But when she saw the cars parked, saw the number, it was too late to turn around. Noise seeped out around the closed door and she had to ring the bell twice.
She was greeted by a woman who seemed to have been expecting somebody else. Greeted was the wrong wordthe woman opened the door and Greta said that this must be where they were having the party.
"What does it look like?" the woman said, and leaned on the doorframe. The way was barred till sheGretasaid, "May I come in?" and then there was a movement that seemed to cause considerable pain. She didn't ask Greta to follow her but Greta did anyway.
Nobody spoke to her or noticed her but in a short time a teenage girl thrust out a tray on which there were glasses of what looked like pink lemonade. Greta took one, and drank it down at a thirsty gulp, then took another. She thanked the girl, and tried to start a conversation about the long hot walk, but the girl was not interested and turned away, doing her job.
Greta moved on. She kept smiling. Nobody looked at her with any recognition or pleasure and why should they? People's eyes slid round her and then they went on with their conversations. They laughed. Everybody but Greta was equipped with friends, jokes, half-secrets, everybody appeared to have found somebody to welcome them. Except for the teenagers who kept sullenly relentlessly passing their pink drinks.
She didn't give up, though. The drink was helping her and she resolved to have another as soon as the tray came around. She watched for a conversational group that seemed to have a hole in it, where she might insert herself. She seemed to have found one when she heard the names of movies mentioned. European movies, such as were beginning to be shown in Vancouver at that time. She heard the name of one that she and Peter had gone to see. The Four Hundred Blows. "Oh, I saw that." She said this loudly and enthusiastically, and they all looked at her and one, a spokesperson evidently, said, "Really?"
Greta was drunk, of course. Pimm's No. 1 and pink grapefruit juice downed in a hurry. She didn't take this snub to heart as she might have done in a normal way. Just drifted on, knowing she had somehow lost her bearings but getting a feeling that there was a giddy atmosphere of permission in the room, and it didn't matter about not making friends, she could just wander around and pass her own judgments.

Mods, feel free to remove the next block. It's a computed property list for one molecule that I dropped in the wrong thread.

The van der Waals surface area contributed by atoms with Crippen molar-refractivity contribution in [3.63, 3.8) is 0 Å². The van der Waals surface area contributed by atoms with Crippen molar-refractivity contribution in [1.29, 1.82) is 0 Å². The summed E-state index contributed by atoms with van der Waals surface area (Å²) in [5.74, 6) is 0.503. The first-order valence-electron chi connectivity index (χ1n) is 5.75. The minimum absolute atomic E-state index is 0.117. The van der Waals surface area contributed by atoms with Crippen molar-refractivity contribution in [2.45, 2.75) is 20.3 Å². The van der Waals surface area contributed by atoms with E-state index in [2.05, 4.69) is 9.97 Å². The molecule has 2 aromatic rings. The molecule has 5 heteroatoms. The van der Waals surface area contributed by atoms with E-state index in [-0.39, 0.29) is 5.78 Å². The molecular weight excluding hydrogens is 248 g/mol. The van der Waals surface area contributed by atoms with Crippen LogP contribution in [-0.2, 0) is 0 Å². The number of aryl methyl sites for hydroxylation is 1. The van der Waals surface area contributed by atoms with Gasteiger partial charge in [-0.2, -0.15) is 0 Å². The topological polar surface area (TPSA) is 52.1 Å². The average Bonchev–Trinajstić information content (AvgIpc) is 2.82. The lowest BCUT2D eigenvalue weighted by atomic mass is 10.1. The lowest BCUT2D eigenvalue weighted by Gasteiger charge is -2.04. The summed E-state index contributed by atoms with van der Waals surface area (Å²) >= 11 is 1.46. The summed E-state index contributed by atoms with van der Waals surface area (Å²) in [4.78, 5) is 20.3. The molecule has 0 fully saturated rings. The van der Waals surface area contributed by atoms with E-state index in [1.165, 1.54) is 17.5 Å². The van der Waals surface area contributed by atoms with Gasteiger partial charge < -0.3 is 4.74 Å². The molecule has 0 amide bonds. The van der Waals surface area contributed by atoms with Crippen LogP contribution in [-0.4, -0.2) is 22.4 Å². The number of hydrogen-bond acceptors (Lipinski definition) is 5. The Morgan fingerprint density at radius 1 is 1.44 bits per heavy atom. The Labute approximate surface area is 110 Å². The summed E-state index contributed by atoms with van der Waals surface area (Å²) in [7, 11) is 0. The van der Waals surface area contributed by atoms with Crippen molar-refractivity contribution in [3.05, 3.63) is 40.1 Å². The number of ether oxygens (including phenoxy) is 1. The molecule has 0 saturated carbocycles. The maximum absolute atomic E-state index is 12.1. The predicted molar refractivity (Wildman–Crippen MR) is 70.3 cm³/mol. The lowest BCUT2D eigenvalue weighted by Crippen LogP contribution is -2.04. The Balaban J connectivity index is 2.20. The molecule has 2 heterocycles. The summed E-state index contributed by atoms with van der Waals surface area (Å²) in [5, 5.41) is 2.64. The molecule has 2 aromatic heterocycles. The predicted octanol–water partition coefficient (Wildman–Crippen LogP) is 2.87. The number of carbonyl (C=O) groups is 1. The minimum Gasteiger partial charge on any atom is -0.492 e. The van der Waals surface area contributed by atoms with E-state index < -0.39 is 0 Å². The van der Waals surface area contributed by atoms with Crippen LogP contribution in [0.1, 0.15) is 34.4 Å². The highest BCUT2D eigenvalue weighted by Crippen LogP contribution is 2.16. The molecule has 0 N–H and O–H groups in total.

There was a knot of people in an archway who were important. She saw among them the host, the writer whose name and face she had known for such a long time. His conversation was loud and hectic and there seemed to be danger around him and a couple of other men, as if they would as soon fire off an insult as look at you. Their wives, she came to believe, made up the circle she had tried to crash into.
The woman who had answered the door was not one of either group, being a writer herself. Greta saw her turn when her name was called. It was the name of a contributor to the magazine in which she herself had been published. On these grounds, might it not be possible to go up and introduce herself? An equal, in spite of the coolness at the door?
But now the woman had her head lolling on the shoulder of the man who had called her name, and they would not welcome an interruption.
This reflection made Greta sit down, and since there were no chairs she sat on the floor. She had a thought. She thought that when she went with Peter to an engineers' party, the atmosphere was pleasant though the talk was boring. That was because everybody had their importance fixed and settled at least for the time being. Here nobody was safe. Judgment might be passed behind backs, even on the known and published. An air of cleverness or nerves obtained, no matter who you were.
And here she had been desperate for anybody to throw her any old bone of conversation at all.
Excerpted from Dear Life by Alice Munro. Copyright © 2012 by Alice Munro. Excerpted by permission of Knopf, a division of Random House, Inc. All rights reserved. No part of this excerpt may be reproduced or reprinted without permission in writing from the publisher.
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No Man's Land
by Simon Tolkien
Inspired by the experiences of his grandfather, J. R. R. Tolkien, during World War I.
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